Even if they have it they are trying to be a cheapskate in their own business. They duct tape crappy tools together. They break down. You’ve probably seen this with students, they could have paid a little bit more and saved hours of work. Instead of sacrificing 20 or 100 bucks, they will sacrifice hours of their time.

The fact of the matter is, we can’t get our time back. There is only so much time. But we can create more money. So I had to learn for myself and this is something we talk a lot about, being okay with it. I’m not talking about developing a shopping addiction or anything like that. But if it feels heavy and uncomfortable to let go of money we need to look at that.

New stories about money, I am a money magnet. Money comes easily to me. I am grateful for all that I have and all of the abundance I have in my life and I invite even more into my life. Ultimately, I’m a source for good. I’m a source of inspiration.

I have a quote I’ve had now for ten years, “I inspire others through my actions.” I realize I can talk on an episode like this for an hour and I can talk to my mastermind or my students and a lot of it is just the words I say which people decide if they want to receive it or filter it out or distort it.

It’s my actions they are really observing and it’s through my actions and who I’m being and how I show up that I can really inspire others. I talked a lot and we went all over the place but I think it is an important topic.

Amy: I do too. And I think it’s a perfect way to wrap it up. Those affirmations are awesome. I’m going to have to do a little sound bite of those because I want people to hear those over and over again.

James, I consider you one of my very, very best friends and I love everything you shared here. What’s really awesome is that throughout the years I’ve gotten to know James, we have very similar businesses and how we’ve done things. We got very similar starts in the online marketing world so when I have been talking to James over the last few years instead of just talking about the how-to, the strategies, the launches, he would always inject the beliefs and thoughts and mindset stuff in general.

I remember saying to James, “You’ve got to talk about this stuff more.” This was a few years ago. He was like, “Oh, I will. I plan on it.” Then he creates this beautiful podcast that is like his playground where he gets to talk about this stuff every single week.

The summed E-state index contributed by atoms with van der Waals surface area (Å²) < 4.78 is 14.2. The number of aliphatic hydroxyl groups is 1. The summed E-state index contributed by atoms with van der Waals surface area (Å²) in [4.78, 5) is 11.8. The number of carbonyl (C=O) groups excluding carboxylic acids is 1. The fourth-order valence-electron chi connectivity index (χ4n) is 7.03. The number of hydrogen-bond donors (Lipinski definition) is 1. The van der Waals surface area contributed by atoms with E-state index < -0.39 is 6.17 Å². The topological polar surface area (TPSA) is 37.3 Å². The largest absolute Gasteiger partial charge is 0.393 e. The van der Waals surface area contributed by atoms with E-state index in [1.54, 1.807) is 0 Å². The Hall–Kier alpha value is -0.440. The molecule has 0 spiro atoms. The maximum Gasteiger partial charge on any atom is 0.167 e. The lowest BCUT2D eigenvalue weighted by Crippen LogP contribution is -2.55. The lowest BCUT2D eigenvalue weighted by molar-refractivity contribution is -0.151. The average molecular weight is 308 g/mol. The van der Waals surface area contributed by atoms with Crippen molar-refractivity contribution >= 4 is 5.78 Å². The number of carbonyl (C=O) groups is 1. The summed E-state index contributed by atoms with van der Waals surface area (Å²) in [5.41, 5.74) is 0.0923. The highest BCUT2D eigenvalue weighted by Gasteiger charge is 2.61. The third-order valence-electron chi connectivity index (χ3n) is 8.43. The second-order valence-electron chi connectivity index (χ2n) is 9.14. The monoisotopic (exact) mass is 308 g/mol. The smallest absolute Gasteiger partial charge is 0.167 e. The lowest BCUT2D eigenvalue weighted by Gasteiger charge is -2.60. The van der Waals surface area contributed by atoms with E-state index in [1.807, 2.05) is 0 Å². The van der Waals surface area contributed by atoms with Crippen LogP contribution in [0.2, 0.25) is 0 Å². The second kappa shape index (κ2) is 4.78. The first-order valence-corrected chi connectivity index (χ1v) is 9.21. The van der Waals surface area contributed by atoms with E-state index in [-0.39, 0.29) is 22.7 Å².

{40:00}

I’m so glad you’re a man of your word and you are finally talking about this everywhere so that entrepreneurs can really get value. Thank you so very much.

James: Amy, thank you. It was such a pleasure.
Amy: I love it. Where can people find out more about you?

James: I would love for people to check out my podcast either in iTunes, it’s called the Mind Your Business podcast, or MindYourBusinessPodcast.com. There are a ton of episodes that talk about anything from a relationship to money to core beliefs to overcoming fear and everything in between. It’s all this mindset and inner game.
I believe entrepreneurship is the ultimate course in personal development. We can take the long route, the ten-year version, or the shortcut. I prefer the shortcut.

Amy: I like it. I totally agree. Thanks, again, so very much.
There you have it. I hope you enjoyed this conversation as much as I have. It felt like James and I were at lunch just chatting like we normally do. These are the conversations we typically have. We dive into the heavy stuff that we really need to explore and talk about and bring to the forefront; money being one of those very important topics.
It felt like you got to just come into the conversation with us and I’m so very glad you did. I hope you enjoyed the casualness of it and the fact that it was a little less structured than my other interviews, which kind of makes it fun sometimes to change things up.

Thanks for being here. I cannot wait to connect with you again next week where we will continue diving into tips, tricks, and strategies all around your online marketing. I’ll see you again soon. Bye for now.